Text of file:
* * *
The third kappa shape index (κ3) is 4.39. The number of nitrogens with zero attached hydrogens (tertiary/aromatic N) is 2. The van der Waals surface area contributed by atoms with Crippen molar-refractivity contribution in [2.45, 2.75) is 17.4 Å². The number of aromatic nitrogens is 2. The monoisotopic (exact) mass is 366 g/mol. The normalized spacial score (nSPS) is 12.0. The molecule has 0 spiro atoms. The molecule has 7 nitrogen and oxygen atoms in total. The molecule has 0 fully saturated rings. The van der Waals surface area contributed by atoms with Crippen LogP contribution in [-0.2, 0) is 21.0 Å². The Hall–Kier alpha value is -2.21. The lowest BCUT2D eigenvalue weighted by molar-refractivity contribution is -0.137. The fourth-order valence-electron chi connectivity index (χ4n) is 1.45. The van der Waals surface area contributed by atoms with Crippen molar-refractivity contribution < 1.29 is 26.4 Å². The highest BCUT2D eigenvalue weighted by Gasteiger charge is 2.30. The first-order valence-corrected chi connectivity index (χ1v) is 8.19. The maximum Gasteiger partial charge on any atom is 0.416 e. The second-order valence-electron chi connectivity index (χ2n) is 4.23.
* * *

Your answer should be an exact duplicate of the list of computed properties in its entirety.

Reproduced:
The third kappa shape index (κ3) is 4.39. The number of nitrogens with zero attached hydrogens (tertiary/aromatic N) is 2. The van der Waals surface area contributed by atoms with Crippen molar-refractivity contribution in [2.45, 2.75) is 17.4 Å². The number of aromatic nitrogens is 2. The monoisotopic (exact) mass is 366 g/mol. The normalized spacial score (nSPS) is 12.0. The molecule has 0 spiro atoms. The molecule has 7 nitrogen and oxygen atoms in total. The molecule has 0 fully saturated rings. The van der Waals surface area contributed by atoms with Crippen LogP contribution in [-0.2, 0) is 21.0 Å². The Hall–Kier alpha value is -2.21. The lowest BCUT2D eigenvalue weighted by molar-refractivity contribution is -0.137. The fourth-order valence-electron chi connectivity index (χ4n) is 1.45. The van der Waals surface area contributed by atoms with Crippen molar-refractivity contribution < 1.29 is 26.4 Å². The highest BCUT2D eigenvalue weighted by Gasteiger charge is 2.30. The first-order valence-corrected chi connectivity index (χ1v) is 8.19. The maximum Gasteiger partial charge on any atom is 0.416 e. The second-order valence-electron chi connectivity index (χ2n) is 4.23.